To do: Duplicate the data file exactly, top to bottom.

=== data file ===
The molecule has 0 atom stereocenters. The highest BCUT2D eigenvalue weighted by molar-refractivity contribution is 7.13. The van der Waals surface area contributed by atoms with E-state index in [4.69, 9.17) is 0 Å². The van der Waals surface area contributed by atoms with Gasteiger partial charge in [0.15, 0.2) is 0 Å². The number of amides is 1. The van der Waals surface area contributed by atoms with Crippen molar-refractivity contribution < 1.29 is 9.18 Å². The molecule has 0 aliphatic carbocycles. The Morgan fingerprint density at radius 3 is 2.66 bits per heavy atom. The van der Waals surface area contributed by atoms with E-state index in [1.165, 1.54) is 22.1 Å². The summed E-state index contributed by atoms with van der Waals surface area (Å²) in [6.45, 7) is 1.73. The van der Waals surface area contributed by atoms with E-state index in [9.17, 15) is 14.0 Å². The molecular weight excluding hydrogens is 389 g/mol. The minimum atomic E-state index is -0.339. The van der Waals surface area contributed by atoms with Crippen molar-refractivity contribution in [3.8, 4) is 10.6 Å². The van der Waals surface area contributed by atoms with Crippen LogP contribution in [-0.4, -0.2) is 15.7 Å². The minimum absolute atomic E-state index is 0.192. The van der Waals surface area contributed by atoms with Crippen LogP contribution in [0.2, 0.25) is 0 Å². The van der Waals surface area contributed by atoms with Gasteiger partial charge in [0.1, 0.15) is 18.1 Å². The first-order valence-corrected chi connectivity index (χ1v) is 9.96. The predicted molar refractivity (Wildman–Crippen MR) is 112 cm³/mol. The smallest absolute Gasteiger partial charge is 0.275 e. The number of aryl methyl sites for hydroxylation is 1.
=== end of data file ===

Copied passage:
The molecule has 0 atom stereocenters. The highest BCUT2D eigenvalue weighted by molar-refractivity contribution is 7.13. The van der Waals surface area contributed by atoms with E-state index in [4.69, 9.17) is 0 Å². The van der Waals surface area contributed by atoms with Gasteiger partial charge in [0.15, 0.2) is 0 Å². The number of amides is 1. The van der Waals surface area contributed by atoms with Crippen molar-refractivity contribution < 1.29 is 9.18 Å². The molecule has 0 aliphatic carbocycles. The Morgan fingerprint density at radius 3 is 2.66 bits per heavy atom. The van der Waals surface area contributed by atoms with E-state index in [1.165, 1.54) is 22.1 Å². The summed E-state index contributed by atoms with van der Waals surface area (Å²) in [6.45, 7) is 1.73. The van der Waals surface area contributed by atoms with E-state index in [9.17, 15) is 14.0 Å². The molecular weight excluding hydrogens is 389 g/mol. The minimum atomic E-state index is -0.339. The van der Waals surface area contributed by atoms with Crippen molar-refractivity contribution in [3.8, 4) is 10.6 Å². The van der Waals surface area contributed by atoms with Crippen LogP contribution in [-0.4, -0.2) is 15.7 Å². The minimum absolute atomic E-state index is 0.192. The van der Waals surface area contributed by atoms with Crippen LogP contribution in [0.2, 0.25) is 0 Å². The van der Waals surface area contributed by atoms with Gasteiger partial charge in [0.1, 0.15) is 18.1 Å². The first-order valence-corrected chi connectivity index (χ1v) is 9.96. The predicted molar refractivity (Wildman–Crippen MR) is 112 cm³/mol. The smallest absolute Gasteiger partial charge is 0.275 e. The number of aryl methyl sites for hydroxylation is 1.